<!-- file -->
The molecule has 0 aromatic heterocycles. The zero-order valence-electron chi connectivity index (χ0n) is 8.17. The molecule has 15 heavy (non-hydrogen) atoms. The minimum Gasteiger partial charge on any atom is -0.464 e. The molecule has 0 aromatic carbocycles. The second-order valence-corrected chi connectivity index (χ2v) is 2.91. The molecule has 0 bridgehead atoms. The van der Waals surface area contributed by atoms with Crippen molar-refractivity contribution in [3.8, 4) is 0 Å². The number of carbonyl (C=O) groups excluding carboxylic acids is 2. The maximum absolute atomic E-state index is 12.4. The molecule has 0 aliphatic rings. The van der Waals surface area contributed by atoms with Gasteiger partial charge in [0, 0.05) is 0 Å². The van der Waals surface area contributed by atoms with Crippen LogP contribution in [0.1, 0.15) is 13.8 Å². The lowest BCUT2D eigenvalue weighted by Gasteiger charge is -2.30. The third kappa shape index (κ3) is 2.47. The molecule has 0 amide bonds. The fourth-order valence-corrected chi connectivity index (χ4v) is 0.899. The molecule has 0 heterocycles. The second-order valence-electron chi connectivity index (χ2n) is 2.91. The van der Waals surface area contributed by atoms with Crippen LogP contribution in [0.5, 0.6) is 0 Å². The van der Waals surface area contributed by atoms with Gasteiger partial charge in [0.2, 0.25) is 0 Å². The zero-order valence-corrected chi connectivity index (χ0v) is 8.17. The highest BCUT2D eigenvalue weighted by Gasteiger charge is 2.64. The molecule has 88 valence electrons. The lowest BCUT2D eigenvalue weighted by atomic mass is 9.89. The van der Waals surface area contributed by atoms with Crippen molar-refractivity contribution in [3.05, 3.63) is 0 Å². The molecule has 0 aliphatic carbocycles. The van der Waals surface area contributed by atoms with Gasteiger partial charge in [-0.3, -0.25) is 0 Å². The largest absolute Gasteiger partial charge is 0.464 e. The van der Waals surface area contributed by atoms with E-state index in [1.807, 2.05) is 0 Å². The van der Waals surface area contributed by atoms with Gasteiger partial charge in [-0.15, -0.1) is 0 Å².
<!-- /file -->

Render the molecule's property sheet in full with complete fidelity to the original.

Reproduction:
The molecule has 0 aromatic heterocycles. The zero-order valence-electron chi connectivity index (χ0n) is 8.17. The molecule has 15 heavy (non-hydrogen) atoms. The minimum Gasteiger partial charge on any atom is -0.464 e. The molecule has 0 aromatic carbocycles. The second-order valence-corrected chi connectivity index (χ2v) is 2.91. The molecule has 0 bridgehead atoms. The van der Waals surface area contributed by atoms with Crippen molar-refractivity contribution in [3.8, 4) is 0 Å². The number of carbonyl (C=O) groups excluding carboxylic acids is 2. The maximum absolute atomic E-state index is 12.4. The molecule has 0 aliphatic rings. The van der Waals surface area contributed by atoms with Gasteiger partial charge in [0, 0.05) is 0 Å². The van der Waals surface area contributed by atoms with Crippen LogP contribution in [0.1, 0.15) is 13.8 Å². The lowest BCUT2D eigenvalue weighted by Gasteiger charge is -2.30. The third kappa shape index (κ3) is 2.47. The molecule has 0 amide bonds. The fourth-order valence-corrected chi connectivity index (χ4v) is 0.899. The molecule has 0 heterocycles. The second-order valence-electron chi connectivity index (χ2n) is 2.91. The van der Waals surface area contributed by atoms with Crippen LogP contribution in [0.5, 0.6) is 0 Å². The van der Waals surface area contributed by atoms with Gasteiger partial charge in [0.2, 0.25) is 0 Å². The zero-order valence-corrected chi connectivity index (χ0v) is 8.17. The highest BCUT2D eigenvalue weighted by Gasteiger charge is 2.64. The molecule has 88 valence electrons. The lowest BCUT2D eigenvalue weighted by atomic mass is 9.89. The van der Waals surface area contributed by atoms with Crippen molar-refractivity contribution in [3.05, 3.63) is 0 Å². The molecule has 0 aliphatic carbocycles. The van der Waals surface area contributed by atoms with Gasteiger partial charge in [-0.3, -0.25) is 0 Å². The largest absolute Gasteiger partial charge is 0.464 e. The van der Waals surface area contributed by atoms with E-state index in [1.807, 2.05) is 0 Å². The van der Waals surface area contributed by atoms with Gasteiger partial charge in [-0.15, -0.1) is 0 Å².